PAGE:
When looking through films, social media, TV series, basically anywhere where you can physically see what someone is wearing, take note of who’s outfits you love. I don’t know about you, but my internal monologue when watching films and TV regularly goes ‘ooh, I love their top/skirt/jumper/whole outfit’. It’s those moments which have also helped me figure out what kind of clothes I love. 


Some of my style icons include Stevie Nicks, Donna Sheridan (from Mamma Mia) and Sally Allbright (from When Harry Met Sally) – two of which I already have OOTD posts inspired by, with the last one planned for October, so keep your eyes peeled! Yes, two of those people are fictional, but do I care? With these three people, I repeatedly think that I love their outfits, or someone I’m watching a film with them in (most likely my mum) will say that they could see me wearing their outfits. As I said in an OOTD post in July, I basically want Donna Sheridan’s entire wardrobe. 


I actually bought one of my most worn items – a bright red turtleneck jumper – because of how much I love a very similar item worn by Sally in the When Harry Met Sally. I kept thinking about it, and kept wanting one similar, so decided it was a purchase worth making.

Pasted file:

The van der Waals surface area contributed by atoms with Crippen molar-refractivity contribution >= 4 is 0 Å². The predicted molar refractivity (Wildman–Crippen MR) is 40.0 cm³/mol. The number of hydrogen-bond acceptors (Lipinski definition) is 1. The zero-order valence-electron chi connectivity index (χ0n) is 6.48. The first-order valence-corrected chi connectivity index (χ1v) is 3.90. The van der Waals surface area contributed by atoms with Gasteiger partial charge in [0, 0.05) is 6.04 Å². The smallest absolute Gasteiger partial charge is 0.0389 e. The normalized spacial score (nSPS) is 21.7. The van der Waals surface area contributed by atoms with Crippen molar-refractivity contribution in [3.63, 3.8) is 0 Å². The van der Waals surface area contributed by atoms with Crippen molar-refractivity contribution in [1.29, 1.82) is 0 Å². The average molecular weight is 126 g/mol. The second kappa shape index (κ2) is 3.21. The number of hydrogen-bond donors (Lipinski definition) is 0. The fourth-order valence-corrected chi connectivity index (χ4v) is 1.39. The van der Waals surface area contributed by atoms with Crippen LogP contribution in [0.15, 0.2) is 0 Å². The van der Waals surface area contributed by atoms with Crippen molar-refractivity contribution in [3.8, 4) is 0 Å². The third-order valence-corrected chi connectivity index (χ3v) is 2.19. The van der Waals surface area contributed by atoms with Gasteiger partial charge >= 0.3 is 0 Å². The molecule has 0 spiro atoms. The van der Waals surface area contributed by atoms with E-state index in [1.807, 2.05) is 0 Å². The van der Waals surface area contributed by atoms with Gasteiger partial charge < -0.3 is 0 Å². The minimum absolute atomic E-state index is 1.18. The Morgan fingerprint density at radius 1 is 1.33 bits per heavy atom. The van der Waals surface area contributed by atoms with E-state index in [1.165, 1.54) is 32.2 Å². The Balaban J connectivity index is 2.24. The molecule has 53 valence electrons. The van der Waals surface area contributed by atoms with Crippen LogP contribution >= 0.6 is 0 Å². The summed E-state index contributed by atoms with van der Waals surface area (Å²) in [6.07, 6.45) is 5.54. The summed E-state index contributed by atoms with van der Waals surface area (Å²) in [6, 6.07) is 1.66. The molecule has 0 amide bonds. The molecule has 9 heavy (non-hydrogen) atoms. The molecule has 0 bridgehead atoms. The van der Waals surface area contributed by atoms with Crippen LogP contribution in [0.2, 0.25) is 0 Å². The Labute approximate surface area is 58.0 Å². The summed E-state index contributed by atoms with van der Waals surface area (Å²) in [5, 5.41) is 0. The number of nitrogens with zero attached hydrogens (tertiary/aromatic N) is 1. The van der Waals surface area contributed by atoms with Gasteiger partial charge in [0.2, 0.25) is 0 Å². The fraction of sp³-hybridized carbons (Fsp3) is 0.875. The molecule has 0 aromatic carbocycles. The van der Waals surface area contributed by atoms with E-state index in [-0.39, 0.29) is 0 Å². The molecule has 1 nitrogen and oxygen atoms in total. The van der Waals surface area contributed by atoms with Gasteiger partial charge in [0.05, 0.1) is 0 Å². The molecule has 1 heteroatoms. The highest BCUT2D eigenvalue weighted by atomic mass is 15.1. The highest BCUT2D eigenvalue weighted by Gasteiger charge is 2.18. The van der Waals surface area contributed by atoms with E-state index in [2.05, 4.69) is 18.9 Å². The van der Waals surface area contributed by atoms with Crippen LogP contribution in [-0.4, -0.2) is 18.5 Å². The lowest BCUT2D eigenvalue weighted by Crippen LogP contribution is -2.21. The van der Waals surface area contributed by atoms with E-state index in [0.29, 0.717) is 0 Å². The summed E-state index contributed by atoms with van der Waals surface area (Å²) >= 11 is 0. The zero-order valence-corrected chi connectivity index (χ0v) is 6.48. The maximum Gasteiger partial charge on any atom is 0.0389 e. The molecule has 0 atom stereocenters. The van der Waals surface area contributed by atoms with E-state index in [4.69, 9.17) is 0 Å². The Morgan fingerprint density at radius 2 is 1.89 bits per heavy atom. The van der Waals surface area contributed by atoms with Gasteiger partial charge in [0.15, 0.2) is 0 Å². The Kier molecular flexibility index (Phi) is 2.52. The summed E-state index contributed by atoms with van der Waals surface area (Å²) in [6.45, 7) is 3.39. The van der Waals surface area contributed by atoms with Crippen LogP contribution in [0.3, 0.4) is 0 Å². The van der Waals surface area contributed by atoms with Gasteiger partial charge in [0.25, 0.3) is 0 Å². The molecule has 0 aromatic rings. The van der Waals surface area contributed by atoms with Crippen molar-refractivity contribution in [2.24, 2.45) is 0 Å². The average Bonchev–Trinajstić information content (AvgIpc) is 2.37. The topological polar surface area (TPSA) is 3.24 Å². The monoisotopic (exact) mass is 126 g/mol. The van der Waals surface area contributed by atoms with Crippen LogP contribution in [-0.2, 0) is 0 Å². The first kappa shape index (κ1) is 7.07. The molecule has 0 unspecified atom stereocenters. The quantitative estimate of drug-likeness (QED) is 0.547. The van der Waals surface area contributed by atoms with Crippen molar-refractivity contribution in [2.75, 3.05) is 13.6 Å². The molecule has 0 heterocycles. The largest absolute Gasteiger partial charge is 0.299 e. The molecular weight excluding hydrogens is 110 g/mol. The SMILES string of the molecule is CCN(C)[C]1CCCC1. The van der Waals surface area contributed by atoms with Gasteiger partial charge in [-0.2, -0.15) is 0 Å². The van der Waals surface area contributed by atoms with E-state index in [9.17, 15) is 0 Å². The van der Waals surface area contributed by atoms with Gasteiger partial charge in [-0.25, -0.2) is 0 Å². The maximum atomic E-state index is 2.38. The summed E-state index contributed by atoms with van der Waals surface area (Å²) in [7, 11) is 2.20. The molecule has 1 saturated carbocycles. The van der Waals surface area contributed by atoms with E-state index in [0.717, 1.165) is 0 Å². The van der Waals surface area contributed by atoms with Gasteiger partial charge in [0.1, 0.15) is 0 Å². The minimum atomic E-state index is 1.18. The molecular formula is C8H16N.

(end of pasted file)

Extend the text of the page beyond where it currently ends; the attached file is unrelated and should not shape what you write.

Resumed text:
Another film I absolutely loved the outfits in was Misbehaviour, the last film I saw in the cinema before lockdown (I cry). It is a great film and I would highly recommend it to anyone besides the outfits, although the outfits were incredible. I particularly loved Keira Knightley’s outfit in the bathroom scene near the end of the film. There’s nothing I could say about that except give it a chef’s kiss. Is it unfeminist for one of my major takeaways from a film about looking beyond women’s physical appearance to be an admiration of their fashion choices? Nahh…


If you’re able to, have wander around your local charity shops

Try things on even if you don’t buy anything, see what catches your eye. So many times I’ve seen something in a charity shop window, and walked straight back to have a look, and either then decided that I didn’t like it as much on closer inspection, or actually gone in and tried it on/bought it. You can find some unique and ‘out there’ items in charity shops, especially if you try a few different areas.


Go Through Your Wardrobe


As I have recommending before in my post, Quitting Fast Fashion: Where to Start post, there are a few questions I always ask myself when reorganizing my wardrobe:


 Have you worn this item in the last year?


Have you worn this item at least 30 times?